Fly Cards

Daniel Hackett

Reviewed by Greg French

For many years I have been quite content to use traditional Tasmanian fly patterns — the Red Tag, Mrs Simpson, Green Nymph, that sort of thing —after all, the choice of destination, the ability to see fish, and the ability to cast reasonably accurately are far more important than the choice of fly. In the last few seasons my attitude to flies has changed, however, quite dramatically so.
I am still no match-the-hatch man, but I have come to appreciate more than ever that there is something intangible in a good fly, something Rob Sloane in the Truth About Trout called ‘function’, that has recently increased my catch-rate by at least 20%. Just putting on a nondescript #12 something is no longer good enough for me, and it shouldn’t be good enough for you either.
The single most important thing about a functional fly is that it consistently sits in the appropriate part of the water column. Emergers need to hang properly in the film, nymphs need to sink at the right rate, wets shouldn’t get snagged in the weeds. I also like flies that I can see so I don’t miss subtle takes. But there is more to function than even this.
Anglers the likes of Simon Taylor and Daniel Hackett have convincingly demonstrated to me that when trout are finicky, you need to fish smaller and lighter, and when trout are stubborn you need to fish big and showy.
When Daniel gave me a collection of Fly Cards to review, I was slightly taken aback to realise that twelve of the twenty patterns had already become staples in my fly box. The other eight are also damned fine functional flies (wets good for prospecting, dries good for loch-style, that sort of thing), but they just don’t happen to suit my preferred fishing methods (all of which involve casting to individual trout). Sure, I felt that there were a couple of things missing, notably a whitebait pattern and a cockroach, but I suspect that Daniel intends to redress that minor quibble in the future with ‘booster pack’ of cards.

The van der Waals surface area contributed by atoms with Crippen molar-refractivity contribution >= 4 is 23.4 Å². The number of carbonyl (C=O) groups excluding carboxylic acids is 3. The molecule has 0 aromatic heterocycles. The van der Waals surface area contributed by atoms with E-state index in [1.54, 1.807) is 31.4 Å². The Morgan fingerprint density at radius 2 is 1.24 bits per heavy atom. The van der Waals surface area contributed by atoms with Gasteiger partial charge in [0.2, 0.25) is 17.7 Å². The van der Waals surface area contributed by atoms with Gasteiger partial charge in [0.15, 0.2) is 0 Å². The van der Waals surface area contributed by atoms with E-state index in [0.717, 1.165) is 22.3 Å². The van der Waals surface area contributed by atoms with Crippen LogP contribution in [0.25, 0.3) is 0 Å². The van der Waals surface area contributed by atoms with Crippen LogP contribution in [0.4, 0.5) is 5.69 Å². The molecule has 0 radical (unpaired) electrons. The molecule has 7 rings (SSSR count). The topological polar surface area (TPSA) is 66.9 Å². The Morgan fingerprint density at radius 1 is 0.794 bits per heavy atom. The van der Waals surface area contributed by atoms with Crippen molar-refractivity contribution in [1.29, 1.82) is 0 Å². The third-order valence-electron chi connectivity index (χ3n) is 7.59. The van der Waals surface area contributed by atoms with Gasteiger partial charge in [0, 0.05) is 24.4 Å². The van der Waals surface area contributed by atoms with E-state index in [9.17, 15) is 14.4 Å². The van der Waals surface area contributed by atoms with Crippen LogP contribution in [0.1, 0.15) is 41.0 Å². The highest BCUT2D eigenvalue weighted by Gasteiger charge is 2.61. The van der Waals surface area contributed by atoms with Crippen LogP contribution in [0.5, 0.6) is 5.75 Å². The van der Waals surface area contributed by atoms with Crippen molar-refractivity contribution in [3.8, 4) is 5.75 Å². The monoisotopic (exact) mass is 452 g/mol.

If the patterns themselves are must-haves, what about the tying notes? I sat down at my vice and tied all twenty flies, step by step, forcing myself to strictly adhere to the instructions on the back of each card, not to do things the way I normally do, and I finished each pattern in a jiffy. Honestly, Fly Cards offer the clearest and most succinct tying advice I’ve ever used.
For good measure, I love the way that the cards rest against my computer screen to provide perfect eye-height viewing of the text and instructional photos. Most fly tying books won’t sit upright, and even when lying down you often need a makeshift paperweight (a large stapler or the like) to tame the rebellious, springy spine.
Fly Cards are unashamedly intended for fly tiers, but they deserve a place in every Australian fly fisher’s library. The illuminating text not only explains the fascinating history of each fly, but also offers valuable insights into why gun anglers like Daniel design and refine flies the way they do. There are reasons why the best anglers catch ten times more fish than average anglers, and Daniel goes some way to helping you understand what those reason are. I could elaborate, but you are better off reading his words yourself.
One final thing that impresses me about Daniel’s latest publication is how good it looks and feels. Like the flies themselves, the cards are unique in concept and delightful in design — the perfect filler for any Santa sack.
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